9. Bf 109F-2 Weekend Update set & masks 1:48 Eduard for Eduard Kit These are designed for the Eduard Weekend kit. Update Set (FE893) This is one fret designed for thise who have the Weekend kit but want a little PE as well. There is a new two part main instrument panel, parts for the cockpit, a full set of seat belts, grills for the intake, and parts for the wing radiators. For the canopy there are extra parts and the stay. Undneath there is a new aerial and reinforcing stips for the tail.
  10. Messerschmitt Bf 109F-2 1:48 Eduard Weekend Edition The Messerschmidt Bf 109 is one of the iconic aircraft of WWII. The F-2 introduced the 15mm MG 151 cannon. This was supplemented by two MG 17 machine guns mounted under the engine cowl. As the better 20 mm Mauser MG 151/20 version become available, a number of F-2s were retrofitted with it in the field. About 1,380 F-2s were built between October 1940 and August 1941. The Kit We reviewed this is as a profipack boxing here. This weekend boxing has the same plastic, none fof the extras and only two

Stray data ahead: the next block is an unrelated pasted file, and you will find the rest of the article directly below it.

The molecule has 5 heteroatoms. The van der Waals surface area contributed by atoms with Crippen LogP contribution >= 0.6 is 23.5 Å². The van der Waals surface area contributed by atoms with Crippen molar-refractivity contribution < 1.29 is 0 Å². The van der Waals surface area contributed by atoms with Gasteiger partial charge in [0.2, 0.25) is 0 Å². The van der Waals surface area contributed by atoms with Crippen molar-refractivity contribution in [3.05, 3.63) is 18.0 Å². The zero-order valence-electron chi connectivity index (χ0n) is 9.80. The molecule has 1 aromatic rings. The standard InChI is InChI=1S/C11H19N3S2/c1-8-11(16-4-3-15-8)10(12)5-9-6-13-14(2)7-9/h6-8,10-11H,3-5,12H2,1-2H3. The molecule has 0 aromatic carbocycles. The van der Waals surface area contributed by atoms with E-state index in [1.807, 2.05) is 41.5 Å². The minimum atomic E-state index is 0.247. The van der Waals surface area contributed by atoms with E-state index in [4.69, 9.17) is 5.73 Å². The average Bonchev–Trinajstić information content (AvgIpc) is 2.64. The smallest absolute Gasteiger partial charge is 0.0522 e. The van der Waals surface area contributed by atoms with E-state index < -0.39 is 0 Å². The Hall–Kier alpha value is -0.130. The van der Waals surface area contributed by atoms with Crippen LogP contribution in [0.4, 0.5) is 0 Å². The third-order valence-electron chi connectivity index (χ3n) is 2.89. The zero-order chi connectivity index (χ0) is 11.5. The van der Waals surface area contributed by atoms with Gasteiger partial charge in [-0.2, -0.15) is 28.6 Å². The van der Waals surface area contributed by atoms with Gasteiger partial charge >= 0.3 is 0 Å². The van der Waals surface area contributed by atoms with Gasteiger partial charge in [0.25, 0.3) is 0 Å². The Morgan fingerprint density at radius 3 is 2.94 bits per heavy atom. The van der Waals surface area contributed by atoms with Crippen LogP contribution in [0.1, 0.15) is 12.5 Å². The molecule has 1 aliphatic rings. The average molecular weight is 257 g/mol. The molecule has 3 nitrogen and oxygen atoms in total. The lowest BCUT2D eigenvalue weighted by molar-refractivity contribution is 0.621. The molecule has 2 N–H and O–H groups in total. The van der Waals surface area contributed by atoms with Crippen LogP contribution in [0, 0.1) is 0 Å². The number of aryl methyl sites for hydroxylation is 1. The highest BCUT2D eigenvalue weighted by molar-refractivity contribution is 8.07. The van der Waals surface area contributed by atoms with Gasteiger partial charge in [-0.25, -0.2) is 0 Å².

11. Fw 190A-8 universal wings 1:72 Eduard WEEKEND Edition The Focke-Wulf Fw190 was designed by Kurt Tank in the late 1930s. His aim was to create a fighter that was not only fast and agile, but also reliable. It had a wide track undercarriage to improve ground handling and also utilised electric rather than hydraulic controls to reduce the risk of system loss in combat. The Fw190 also marked a departure from aircraft like the Bf109 and Spitfire as it combined a 14 cylinder radial engine with a development of the NACA cowling system. This choice was crucial as it meant that the
  12. Pfalz D.IIIa 1:48 Eduard WEEKEND Edition Before WWI the Pfalz company produced Morane-Saulnier aircraft under licence. In late 1916 they hired Rudolph Gehringer as their chief designer to work on an original fighter design. This would become the D.III and it emerged in April 1917. The new aircraft used a plywood monocogue fuselage with plywood strips being formed over a muold to form the fuselage.Once glued together the fuselage halves were covered with a layer of fabric which then doped. This gave great strength to the fuselage and was the same as used by Roland. The wing